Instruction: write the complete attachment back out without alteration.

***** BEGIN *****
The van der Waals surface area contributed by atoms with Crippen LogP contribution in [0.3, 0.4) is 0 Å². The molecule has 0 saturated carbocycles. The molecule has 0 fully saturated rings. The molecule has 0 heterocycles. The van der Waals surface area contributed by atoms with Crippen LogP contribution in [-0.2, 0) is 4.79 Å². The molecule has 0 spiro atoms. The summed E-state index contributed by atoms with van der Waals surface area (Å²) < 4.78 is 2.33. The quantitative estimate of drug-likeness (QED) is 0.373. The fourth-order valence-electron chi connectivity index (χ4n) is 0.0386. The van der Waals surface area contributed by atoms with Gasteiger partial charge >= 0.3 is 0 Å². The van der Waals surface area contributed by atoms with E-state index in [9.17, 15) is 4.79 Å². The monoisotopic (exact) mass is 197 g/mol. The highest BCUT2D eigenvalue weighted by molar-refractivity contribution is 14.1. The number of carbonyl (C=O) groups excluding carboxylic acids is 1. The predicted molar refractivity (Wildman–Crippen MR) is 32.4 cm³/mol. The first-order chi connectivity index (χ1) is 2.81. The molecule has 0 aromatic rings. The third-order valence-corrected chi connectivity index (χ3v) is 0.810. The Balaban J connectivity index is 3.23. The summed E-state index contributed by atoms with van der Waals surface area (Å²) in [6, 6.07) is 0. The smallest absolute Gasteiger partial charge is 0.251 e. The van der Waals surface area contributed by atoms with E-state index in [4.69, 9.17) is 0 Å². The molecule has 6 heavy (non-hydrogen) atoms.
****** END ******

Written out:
The van der Waals surface area contributed by atoms with Crippen LogP contribution in [0.3, 0.4) is 0 Å². The molecule has 0 saturated carbocycles. The molecule has 0 fully saturated rings. The molecule has 0 heterocycles. The van der Waals surface area contributed by atoms with Crippen LogP contribution in [-0.2, 0) is 4.79 Å². The molecule has 0 spiro atoms. The summed E-state index contributed by atoms with van der Waals surface area (Å²) < 4.78 is 2.33. The quantitative estimate of drug-likeness (QED) is 0.373. The fourth-order valence-electron chi connectivity index (χ4n) is 0.0386. The van der Waals surface area contributed by atoms with Gasteiger partial charge >= 0.3 is 0 Å². The van der Waals surface area contributed by atoms with E-state index in [9.17, 15) is 4.79 Å². The monoisotopic (exact) mass is 197 g/mol. The highest BCUT2D eigenvalue weighted by molar-refractivity contribution is 14.1. The number of carbonyl (C=O) groups excluding carboxylic acids is 1. The predicted molar refractivity (Wildman–Crippen MR) is 32.4 cm³/mol. The first-order chi connectivity index (χ1) is 2.81. The molecule has 0 aromatic rings. The third-order valence-corrected chi connectivity index (χ3v) is 0.810. The Balaban J connectivity index is 3.23. The summed E-state index contributed by atoms with van der Waals surface area (Å²) in [6, 6.07) is 0. The smallest absolute Gasteiger partial charge is 0.251 e. The van der Waals surface area contributed by atoms with E-state index in [4.69, 9.17) is 0 Å². The molecule has 6 heavy (non-hydrogen) atoms.